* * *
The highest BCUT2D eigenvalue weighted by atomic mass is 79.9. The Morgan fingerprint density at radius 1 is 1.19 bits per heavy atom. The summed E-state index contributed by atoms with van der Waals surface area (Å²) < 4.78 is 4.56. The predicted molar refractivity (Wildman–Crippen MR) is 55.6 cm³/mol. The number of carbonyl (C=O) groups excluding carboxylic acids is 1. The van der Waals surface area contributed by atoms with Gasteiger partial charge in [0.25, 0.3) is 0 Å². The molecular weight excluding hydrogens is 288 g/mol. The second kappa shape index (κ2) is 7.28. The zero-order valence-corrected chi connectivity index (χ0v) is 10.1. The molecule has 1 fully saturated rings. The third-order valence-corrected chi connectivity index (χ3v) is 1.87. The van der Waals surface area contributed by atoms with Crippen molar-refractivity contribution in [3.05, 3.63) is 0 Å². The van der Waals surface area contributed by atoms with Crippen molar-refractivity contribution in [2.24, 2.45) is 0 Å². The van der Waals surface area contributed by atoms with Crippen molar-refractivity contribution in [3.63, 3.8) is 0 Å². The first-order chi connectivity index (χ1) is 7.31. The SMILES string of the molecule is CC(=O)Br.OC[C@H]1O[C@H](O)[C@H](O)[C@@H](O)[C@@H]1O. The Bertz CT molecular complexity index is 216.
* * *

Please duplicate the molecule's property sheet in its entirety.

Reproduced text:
The highest BCUT2D eigenvalue weighted by atomic mass is 79.9. The Morgan fingerprint density at radius 1 is 1.19 bits per heavy atom. The summed E-state index contributed by atoms with van der Waals surface area (Å²) < 4.78 is 4.56. The predicted molar refractivity (Wildman–Crippen MR) is 55.6 cm³/mol. The number of carbonyl (C=O) groups excluding carboxylic acids is 1. The van der Waals surface area contributed by atoms with Gasteiger partial charge in [0.25, 0.3) is 0 Å². The molecular weight excluding hydrogens is 288 g/mol. The second kappa shape index (κ2) is 7.28. The zero-order valence-corrected chi connectivity index (χ0v) is 10.1. The molecule has 1 fully saturated rings. The third-order valence-corrected chi connectivity index (χ3v) is 1.87. The van der Waals surface area contributed by atoms with Crippen molar-refractivity contribution in [3.05, 3.63) is 0 Å². The van der Waals surface area contributed by atoms with Crippen molar-refractivity contribution in [2.24, 2.45) is 0 Å². The van der Waals surface area contributed by atoms with Crippen molar-refractivity contribution in [3.63, 3.8) is 0 Å². The first-order chi connectivity index (χ1) is 7.31. The SMILES string of the molecule is CC(=O)Br.OC[C@H]1O[C@H](O)[C@H](O)[C@@H](O)[C@@H]1O. The Bertz CT molecular complexity index is 216.